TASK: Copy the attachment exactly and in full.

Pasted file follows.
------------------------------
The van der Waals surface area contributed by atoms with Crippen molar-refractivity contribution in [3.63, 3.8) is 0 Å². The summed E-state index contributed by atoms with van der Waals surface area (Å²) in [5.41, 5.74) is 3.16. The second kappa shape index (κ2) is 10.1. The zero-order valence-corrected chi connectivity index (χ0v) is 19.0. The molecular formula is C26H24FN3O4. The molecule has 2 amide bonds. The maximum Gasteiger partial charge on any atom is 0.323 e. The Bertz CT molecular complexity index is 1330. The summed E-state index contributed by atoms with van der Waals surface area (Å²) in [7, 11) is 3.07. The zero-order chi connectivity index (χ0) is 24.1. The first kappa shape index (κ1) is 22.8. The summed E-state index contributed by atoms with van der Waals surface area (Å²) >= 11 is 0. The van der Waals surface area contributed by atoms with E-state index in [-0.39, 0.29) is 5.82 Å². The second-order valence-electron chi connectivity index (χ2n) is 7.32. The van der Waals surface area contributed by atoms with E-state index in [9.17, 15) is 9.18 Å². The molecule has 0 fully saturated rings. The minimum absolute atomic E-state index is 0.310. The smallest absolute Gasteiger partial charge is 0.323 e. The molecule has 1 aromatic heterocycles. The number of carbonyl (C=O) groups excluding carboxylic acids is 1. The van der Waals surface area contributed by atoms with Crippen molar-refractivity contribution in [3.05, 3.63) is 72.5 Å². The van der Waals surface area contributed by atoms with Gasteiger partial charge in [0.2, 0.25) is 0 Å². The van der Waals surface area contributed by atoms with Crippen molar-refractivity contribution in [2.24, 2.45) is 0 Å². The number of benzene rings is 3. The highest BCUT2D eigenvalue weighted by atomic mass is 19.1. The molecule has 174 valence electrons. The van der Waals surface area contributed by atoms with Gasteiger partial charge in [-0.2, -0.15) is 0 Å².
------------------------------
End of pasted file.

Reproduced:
The van der Waals surface area contributed by atoms with Crippen molar-refractivity contribution in [3.63, 3.8) is 0 Å². The summed E-state index contributed by atoms with van der Waals surface area (Å²) in [5.41, 5.74) is 3.16. The second kappa shape index (κ2) is 10.1. The zero-order valence-corrected chi connectivity index (χ0v) is 19.0. The molecular formula is C26H24FN3O4. The molecule has 2 amide bonds. The maximum Gasteiger partial charge on any atom is 0.323 e. The Bertz CT molecular complexity index is 1330. The summed E-state index contributed by atoms with van der Waals surface area (Å²) in [7, 11) is 3.07. The zero-order chi connectivity index (χ0) is 24.1. The first kappa shape index (κ1) is 22.8. The summed E-state index contributed by atoms with van der Waals surface area (Å²) >= 11 is 0. The van der Waals surface area contributed by atoms with E-state index in [-0.39, 0.29) is 5.82 Å². The second-order valence-electron chi connectivity index (χ2n) is 7.32. The van der Waals surface area contributed by atoms with E-state index in [9.17, 15) is 9.18 Å². The molecule has 0 fully saturated rings. The minimum absolute atomic E-state index is 0.310. The smallest absolute Gasteiger partial charge is 0.323 e. The molecule has 1 aromatic heterocycles. The number of carbonyl (C=O) groups excluding carboxylic acids is 1. The van der Waals surface area contributed by atoms with Crippen molar-refractivity contribution in [3.05, 3.63) is 72.5 Å². The van der Waals surface area contributed by atoms with Gasteiger partial charge in [0.2, 0.25) is 0 Å². The van der Waals surface area contributed by atoms with Crippen molar-refractivity contribution in [2.24, 2.45) is 0 Å². The number of benzene rings is 3. The highest BCUT2D eigenvalue weighted by atomic mass is 19.1. The molecule has 174 valence electrons. The van der Waals surface area contributed by atoms with Gasteiger partial charge in [-0.2, -0.15) is 0 Å².